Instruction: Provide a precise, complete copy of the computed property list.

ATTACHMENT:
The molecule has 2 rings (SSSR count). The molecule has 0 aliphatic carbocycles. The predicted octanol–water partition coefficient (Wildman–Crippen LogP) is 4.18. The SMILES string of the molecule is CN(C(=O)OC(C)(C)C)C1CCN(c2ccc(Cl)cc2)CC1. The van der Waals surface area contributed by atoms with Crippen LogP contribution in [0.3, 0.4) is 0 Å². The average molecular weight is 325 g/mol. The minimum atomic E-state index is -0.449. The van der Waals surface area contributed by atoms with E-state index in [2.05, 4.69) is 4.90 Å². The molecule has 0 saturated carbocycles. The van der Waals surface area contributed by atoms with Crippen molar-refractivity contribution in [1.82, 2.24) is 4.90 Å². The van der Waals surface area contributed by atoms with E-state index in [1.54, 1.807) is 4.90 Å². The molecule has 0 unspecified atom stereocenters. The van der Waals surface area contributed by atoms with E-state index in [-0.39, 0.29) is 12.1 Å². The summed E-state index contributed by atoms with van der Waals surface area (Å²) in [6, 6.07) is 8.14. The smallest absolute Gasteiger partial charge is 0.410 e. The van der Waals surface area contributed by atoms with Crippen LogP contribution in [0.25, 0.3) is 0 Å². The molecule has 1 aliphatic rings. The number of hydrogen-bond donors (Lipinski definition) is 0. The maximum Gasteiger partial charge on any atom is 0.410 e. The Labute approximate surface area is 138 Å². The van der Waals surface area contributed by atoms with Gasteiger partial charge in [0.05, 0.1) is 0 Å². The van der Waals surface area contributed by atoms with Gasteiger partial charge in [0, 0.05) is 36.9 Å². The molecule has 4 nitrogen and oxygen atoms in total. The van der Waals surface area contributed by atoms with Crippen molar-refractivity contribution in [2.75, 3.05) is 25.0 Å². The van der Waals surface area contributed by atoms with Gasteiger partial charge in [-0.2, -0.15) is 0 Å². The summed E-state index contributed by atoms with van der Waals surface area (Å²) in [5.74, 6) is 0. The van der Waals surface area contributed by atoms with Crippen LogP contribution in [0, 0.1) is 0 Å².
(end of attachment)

The molecule has 2 rings (SSSR count). The molecule has 0 aliphatic carbocycles. The predicted octanol–water partition coefficient (Wildman–Crippen LogP) is 4.18. The SMILES string of the molecule is CN(C(=O)OC(C)(C)C)C1CCN(c2ccc(Cl)cc2)CC1. The van der Waals surface area contributed by atoms with Crippen LogP contribution in [0.3, 0.4) is 0 Å². The average molecular weight is 325 g/mol. The minimum atomic E-state index is -0.449. The van der Waals surface area contributed by atoms with E-state index in [2.05, 4.69) is 4.90 Å². The molecule has 0 saturated carbocycles. The van der Waals surface area contributed by atoms with Crippen molar-refractivity contribution in [1.82, 2.24) is 4.90 Å². The van der Waals surface area contributed by atoms with E-state index in [1.54, 1.807) is 4.90 Å². The molecule has 0 unspecified atom stereocenters. The van der Waals surface area contributed by atoms with E-state index in [-0.39, 0.29) is 12.1 Å². The summed E-state index contributed by atoms with van der Waals surface area (Å²) in [6, 6.07) is 8.14. The smallest absolute Gasteiger partial charge is 0.410 e. The van der Waals surface area contributed by atoms with Crippen LogP contribution in [0.25, 0.3) is 0 Å². The molecule has 1 aliphatic rings. The number of hydrogen-bond donors (Lipinski definition) is 0. The maximum Gasteiger partial charge on any atom is 0.410 e. The Labute approximate surface area is 138 Å². The van der Waals surface area contributed by atoms with Gasteiger partial charge in [0.05, 0.1) is 0 Å². The van der Waals surface area contributed by atoms with Gasteiger partial charge in [0, 0.05) is 36.9 Å². The molecule has 4 nitrogen and oxygen atoms in total. The van der Waals surface area contributed by atoms with Crippen molar-refractivity contribution in [2.75, 3.05) is 25.0 Å². The van der Waals surface area contributed by atoms with Gasteiger partial charge in [-0.2, -0.15) is 0 Å². The summed E-state index contributed by atoms with van der Waals surface area (Å²) in [5.74, 6) is 0. The van der Waals surface area contributed by atoms with Crippen LogP contribution in [0, 0.1) is 0 Å².